# VI schedule feedback function(s)

[From Bruce Abbott (960220.2020 EST)]

There seems to be a difference of opinion as to which VI feedback function
best represents the relationship between response rates and reinforcement
rates. I've been using the following formuala in my control-system simulations:

(1) R = 1/(1/B + VI),

where R is the rate of reinforcer delivery, B is the rate of the operant,
and VI is the average interval of the VI schedule. Re-expressed in terms of
interresponse time (IRT) and delivered interreinforcement interval (VId),
this formula becomes

(2) VId = IRT + VIp,

where VIp is the programmed average interval (same as VI in Equation 1). I
will refer to this as the "linear" function.

Killeen has suggested

(3) R = (1 - exp(-IRT/VIp))*IRT

as the VI schedule function. Which is best? To answer this question I
wrote a simulation in which a "statrat" would be made to respond in some
specified way and collected data on the resulting VId. Below I present the
results for VIp = 15 s. The schedule reinforces with constant probability
per dt; when a reinforcer is "set up," it is held until collected and then
the next scheduled interval begins timing ("unlimited hold").

In the first simulation, the rat is assumed to respond with some constant
probabilily in each dt; the probability is set to produce IRTs of 1, 2, 4,
8, 16, 32, and 64 seconds (average). The simulation continued until 2000
reinforcers had been programmed. Results appear in the table below:

IRTp IRTd VIp VId Linear Killeen
1 1.0073 14.77 15.74 15.77 15.27
2 2.0089 14.81 16.74 16.81 15.83
4 4.0201 14.62 18.64 18.64 16.72
8 8.0888 15.11 23.12 23.20 19.52
16 16.4278 14.69 31.09 31.12 24.41
32 31.5257 15.61 47.47 47.15 36.36
64 63.8306 15.53 80.37 80.36 65.84

In this simulation the linear function is dead on; Killeen's is seriously in
error at IRTs above 2 s. By the way, VIp is not exactly 15 because of the
variability entailed in simulation, but is always close to the requested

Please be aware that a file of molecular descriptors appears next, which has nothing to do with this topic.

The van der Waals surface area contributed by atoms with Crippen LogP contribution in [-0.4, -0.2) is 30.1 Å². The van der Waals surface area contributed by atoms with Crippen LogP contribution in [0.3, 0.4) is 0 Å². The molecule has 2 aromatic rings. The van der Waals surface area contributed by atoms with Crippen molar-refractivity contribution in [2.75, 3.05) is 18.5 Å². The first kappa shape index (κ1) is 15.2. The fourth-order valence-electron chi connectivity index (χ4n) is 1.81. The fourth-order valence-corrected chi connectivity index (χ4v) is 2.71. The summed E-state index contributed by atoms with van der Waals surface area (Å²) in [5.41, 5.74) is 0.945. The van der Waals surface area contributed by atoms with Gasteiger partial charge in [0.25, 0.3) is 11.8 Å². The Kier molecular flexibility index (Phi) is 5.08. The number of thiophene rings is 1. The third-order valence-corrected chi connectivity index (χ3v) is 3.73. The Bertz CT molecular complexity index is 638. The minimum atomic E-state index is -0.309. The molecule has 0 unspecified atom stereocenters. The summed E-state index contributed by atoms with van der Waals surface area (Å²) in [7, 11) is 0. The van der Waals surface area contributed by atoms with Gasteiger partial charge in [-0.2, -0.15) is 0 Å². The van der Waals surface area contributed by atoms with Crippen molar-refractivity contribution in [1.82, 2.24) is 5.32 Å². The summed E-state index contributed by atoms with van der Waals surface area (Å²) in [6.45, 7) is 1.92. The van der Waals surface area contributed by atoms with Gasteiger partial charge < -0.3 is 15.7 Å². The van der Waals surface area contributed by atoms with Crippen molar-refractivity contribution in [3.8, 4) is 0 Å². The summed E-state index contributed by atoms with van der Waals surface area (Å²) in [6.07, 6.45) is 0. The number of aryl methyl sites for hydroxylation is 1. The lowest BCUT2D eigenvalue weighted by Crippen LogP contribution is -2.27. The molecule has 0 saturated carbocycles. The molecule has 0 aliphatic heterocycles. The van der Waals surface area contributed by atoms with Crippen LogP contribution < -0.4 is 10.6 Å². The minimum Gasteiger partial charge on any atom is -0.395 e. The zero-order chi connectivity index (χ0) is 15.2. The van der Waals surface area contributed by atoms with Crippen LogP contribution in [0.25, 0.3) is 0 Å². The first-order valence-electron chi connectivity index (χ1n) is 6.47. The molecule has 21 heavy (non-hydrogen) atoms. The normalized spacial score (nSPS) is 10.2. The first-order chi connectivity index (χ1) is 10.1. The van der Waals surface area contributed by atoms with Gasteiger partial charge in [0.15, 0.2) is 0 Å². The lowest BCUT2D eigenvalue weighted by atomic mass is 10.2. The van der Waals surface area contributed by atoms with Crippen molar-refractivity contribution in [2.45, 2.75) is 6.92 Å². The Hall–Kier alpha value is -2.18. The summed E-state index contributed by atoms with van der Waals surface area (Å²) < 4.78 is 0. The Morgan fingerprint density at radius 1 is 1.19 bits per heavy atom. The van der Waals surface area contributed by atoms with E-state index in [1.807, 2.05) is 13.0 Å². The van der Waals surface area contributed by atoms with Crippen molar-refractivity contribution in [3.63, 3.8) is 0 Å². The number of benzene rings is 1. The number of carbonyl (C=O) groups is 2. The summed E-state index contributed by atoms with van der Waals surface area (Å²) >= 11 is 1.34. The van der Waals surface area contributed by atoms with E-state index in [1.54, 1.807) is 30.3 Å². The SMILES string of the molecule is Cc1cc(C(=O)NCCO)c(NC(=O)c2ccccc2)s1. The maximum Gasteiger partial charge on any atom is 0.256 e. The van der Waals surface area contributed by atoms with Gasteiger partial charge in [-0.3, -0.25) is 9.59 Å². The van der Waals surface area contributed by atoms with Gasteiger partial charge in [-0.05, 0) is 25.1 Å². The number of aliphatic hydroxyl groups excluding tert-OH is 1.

value. Computations for the linear and Killeen formulas used the actual
value for VIp rather than the ideal.

Perhaps the superiority of the linear formula is due to the use of an
unlimited hold schedule. The next table presents the results for a "limited
hold" schedule: the schedule begins timing the next interval as soon as the
previous one elapses; if the reinforcer for the previous interval has not
been collected before the next "setup," it is lost.

IRTp IRTd VIp VId Linear Killeen
1 1.0010 14.80 15.74 15.80 15.18
2 2.0170 14.63 16.77 16.65 15.66
4 4.0201 14.86 18.68 18.84 16.94
8 7.9995 15.06 23.32 23.05 19.41
16 16.3654 15.20 30.54 31.56 24.82
32 32.2056 15.07 47.17 47.28 36.52
64 64.6739 15.04 81.72 79.71 65.56

Once again the linear function wins. But what if the rat does NOT respond
with constant probability in each successive time interval dt? In the next
simulation, the limited hold schedule was retained but the rat now produces
a normally distributed series of IRTs with mean as specified and standard
deviation = 0.25*mean.

IRTp IRTd VIp VId Linear Killeen
1 1.0064 15.30 15.80 16.30 15.81
2 2.0040 14.01 15.11 16.02 15.04
4 4.0033 14.72 16.58 18.87 16.82
8 8.0109 15.03 19.88 23.31 19.65
16 16.5814 14.84 24.43 30.89 24.28
32 31.9848 15.48 36.68 47.47 36.62
64 64.9894 15.57 66.66 80.55 66.00

Now the simulation clearly favors Killeen's formula. It is evident that
BOTH formulas provide good summaries of the VI schedule function UNDER
DIFFERENT DISTRIBUTIONS of RESPONDING. The linear formula does well at
predicting VId when the rat responds with constant probability at the given
average IRT, whereas Killeen's formula does well at predicting VId when the
rat responds at the given average IRT but responding varies according to a
normal distribution around this mean, with a standard deviation proportional
to the average IRT. Other distributions of responding will produce yet
different results.

Regards,

Bruce